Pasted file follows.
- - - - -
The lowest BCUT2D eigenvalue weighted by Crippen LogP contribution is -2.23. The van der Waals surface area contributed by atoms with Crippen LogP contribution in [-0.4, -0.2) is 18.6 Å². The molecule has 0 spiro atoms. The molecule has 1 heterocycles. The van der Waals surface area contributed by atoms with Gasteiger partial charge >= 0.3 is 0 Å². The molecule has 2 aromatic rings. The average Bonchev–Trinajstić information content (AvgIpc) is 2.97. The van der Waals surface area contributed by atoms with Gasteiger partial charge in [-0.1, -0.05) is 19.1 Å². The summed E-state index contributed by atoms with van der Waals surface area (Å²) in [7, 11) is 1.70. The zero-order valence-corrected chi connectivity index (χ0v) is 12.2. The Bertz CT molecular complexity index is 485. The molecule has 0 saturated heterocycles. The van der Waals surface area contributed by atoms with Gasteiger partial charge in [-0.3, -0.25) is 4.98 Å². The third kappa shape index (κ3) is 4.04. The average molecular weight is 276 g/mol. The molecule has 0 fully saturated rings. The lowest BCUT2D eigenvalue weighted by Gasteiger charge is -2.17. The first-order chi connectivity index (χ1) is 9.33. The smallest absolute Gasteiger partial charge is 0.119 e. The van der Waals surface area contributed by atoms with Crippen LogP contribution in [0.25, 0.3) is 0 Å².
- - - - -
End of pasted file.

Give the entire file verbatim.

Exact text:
The lowest BCUT2D eigenvalue weighted by Crippen LogP contribution is -2.23. The van der Waals surface area contributed by atoms with Crippen LogP contribution in [-0.4, -0.2) is 18.6 Å². The molecule has 0 spiro atoms. The molecule has 1 heterocycles. The van der Waals surface area contributed by atoms with Gasteiger partial charge >= 0.3 is 0 Å². The molecule has 2 aromatic rings. The average Bonchev–Trinajstić information content (AvgIpc) is 2.97. The van der Waals surface area contributed by atoms with Gasteiger partial charge in [-0.1, -0.05) is 19.1 Å². The summed E-state index contributed by atoms with van der Waals surface area (Å²) in [7, 11) is 1.70. The zero-order valence-corrected chi connectivity index (χ0v) is 12.2. The Bertz CT molecular complexity index is 485. The molecule has 0 saturated heterocycles. The van der Waals surface area contributed by atoms with Gasteiger partial charge in [-0.3, -0.25) is 4.98 Å². The third kappa shape index (κ3) is 4.04. The average molecular weight is 276 g/mol. The molecule has 0 fully saturated rings. The lowest BCUT2D eigenvalue weighted by Gasteiger charge is -2.17. The first-order chi connectivity index (χ1) is 9.33. The smallest absolute Gasteiger partial charge is 0.119 e. The van der Waals surface area contributed by atoms with Crippen LogP contribution in [0.25, 0.3) is 0 Å².